Friday, May 25, 2012

Review: Well of Ascension, by Brandon Sanderson

I liked Mistborn. Wouldn’t go as far as to say I really liked it or anything, but I certainly enjoyed reading it. I figure the book has enough fans and twice as many reviews already without needing to add my thoughts to it, and in any case I’d rather talk about book two in Brandan Sanderson’s trilogy. Because while I liked Mistborn, I struggled to make it to the end of Well of Ascension.

And I mean really struggled. It’s not poorly written or offensive or anything like that, it’s just so boring. So unbelievable boring. And it shouldn’t be! If you take all the parts out of the book and look at them it sounds like a really awesome read. Tense political situations, siege warfare, families turned against each other and romances tested. Awesome, awesome, awesome. In theory.

But the problem is that all of the characters are just so good and noble and nice, it leaves the book almost wholly without tension. It’s not that I expect every fantasy novel to take inspiration from the gritty characters of Joe Abercrombie and his ilk, but I don’t think some shades of grey are too much to ask for. You would think for example, given their leader’s recent death, that there might be a power struggle amongst the old crew, or that some of them might choose to leave. Nope, they all continue to fight the fight because it’s the right thing to do. No conflict there.

Vin is having trouble with her role as Elend’s personal Mistborn, a situation that is only exacerbated by the Mistborn Zane who, despite working for the enemy, keeps saving her life. Lets set aside the fact that this entire plotline is a really annoying example of the whole ‘this-would-be-cleared-up-in-five-seconds-flat-if-characters-a-and-b-would-just-talk-to-other-for-crying-out-loud’ trope, it could have created tension. Nothing like a good old fashioned love triangle to liven things up, eh? Surely Vin would be torn between the man she thinks she loves and this mysterious Mistborn who already seems to know her better then Elend ever could? Nope. Her feelings for Elend never waver, the only doubt inside her comes from whether or not she’s good enough for him. Yawn.

And let’s talk about Vin and Elend’s relationship please. It’s a rare writer who can pull off a decent sex scene, so by all means feel free to leave them out. But don’t expect me to believe that two healthy, unsupervised, in love young adults living lives of extreme pressure and mortal danger aren’t doing it off page. Vin and Elend’s relationship is wholly chaste (and completely lacking in chemistry…) and there’s no reason for it to be so, other then they’re not married, (even though we see next to no evidence that society really gives a crap. And you know what? Even if they did realistic characters would still be doing it- or at least thinking about doing it…) Let’s be honest, the reason for this is the author’s personal religious beliefs, and it made it hard to “believe” in the world Sandersan was presenting. So no tension here, sexual or otherwise.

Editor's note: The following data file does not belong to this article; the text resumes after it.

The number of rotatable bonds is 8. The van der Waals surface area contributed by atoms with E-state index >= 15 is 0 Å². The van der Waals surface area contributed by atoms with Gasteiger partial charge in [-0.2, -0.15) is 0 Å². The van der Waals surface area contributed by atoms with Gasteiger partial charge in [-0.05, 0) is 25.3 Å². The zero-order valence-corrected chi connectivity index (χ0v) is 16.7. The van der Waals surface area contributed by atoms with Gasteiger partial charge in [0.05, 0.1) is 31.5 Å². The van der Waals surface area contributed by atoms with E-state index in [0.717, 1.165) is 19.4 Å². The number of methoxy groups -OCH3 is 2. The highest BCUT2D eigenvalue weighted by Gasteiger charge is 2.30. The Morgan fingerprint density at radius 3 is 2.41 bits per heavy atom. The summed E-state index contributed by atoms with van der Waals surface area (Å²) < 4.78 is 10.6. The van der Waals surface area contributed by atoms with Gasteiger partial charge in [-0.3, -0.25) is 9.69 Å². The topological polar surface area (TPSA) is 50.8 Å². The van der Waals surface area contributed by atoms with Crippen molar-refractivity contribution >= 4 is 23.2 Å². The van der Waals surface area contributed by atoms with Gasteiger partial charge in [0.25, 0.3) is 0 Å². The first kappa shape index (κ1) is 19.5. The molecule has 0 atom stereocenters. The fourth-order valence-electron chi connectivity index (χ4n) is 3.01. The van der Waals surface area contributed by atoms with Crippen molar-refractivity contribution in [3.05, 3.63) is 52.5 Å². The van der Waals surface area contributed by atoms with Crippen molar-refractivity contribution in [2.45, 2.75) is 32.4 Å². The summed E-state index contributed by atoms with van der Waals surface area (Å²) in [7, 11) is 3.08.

Elend was my favourite character in Mistorn. This slouching, rebellious, powerful young noble had the potential to be another Jimmy the Hand, or a fantasy Ferris Bueller. Never have I been more disappointed to get inside of a characters head. The kid is noble to the point of stupidity. And not in an interesting and thought provoking Ned Stark kind of way, just in a stupid and boring kind of way. And I also felt that Sanderson completely failed to explore the angst and tension that could have resulted from Elend’s own father laying siege to the city. The fact that his dad clearly wanted to kill him and destroy his idealistic dreams didn’t seem to bother Elend anymore than if it was a stranger camped outside his walls.

Bah! I could go on. Everyone is wholly good, except for the bad guys who are wholly bad. Was Mistborn like this? To a degree, I think it was. But it was saved by Kelsier who was such a complex and shaded character that he made up for it. The only character in the Well of Ascension who is at all complex is the leader of the other army (the one not led by Elend’s father), but he gets too little  page time to balance out the lack of complexity in everyone else.

I don’t see myself picking up Hero of Ages any time soon, nor anything else by Sanderson. There’s nothing wrong with being wholesome and nice, but it sure makes for some boring reading.

I bought this book 


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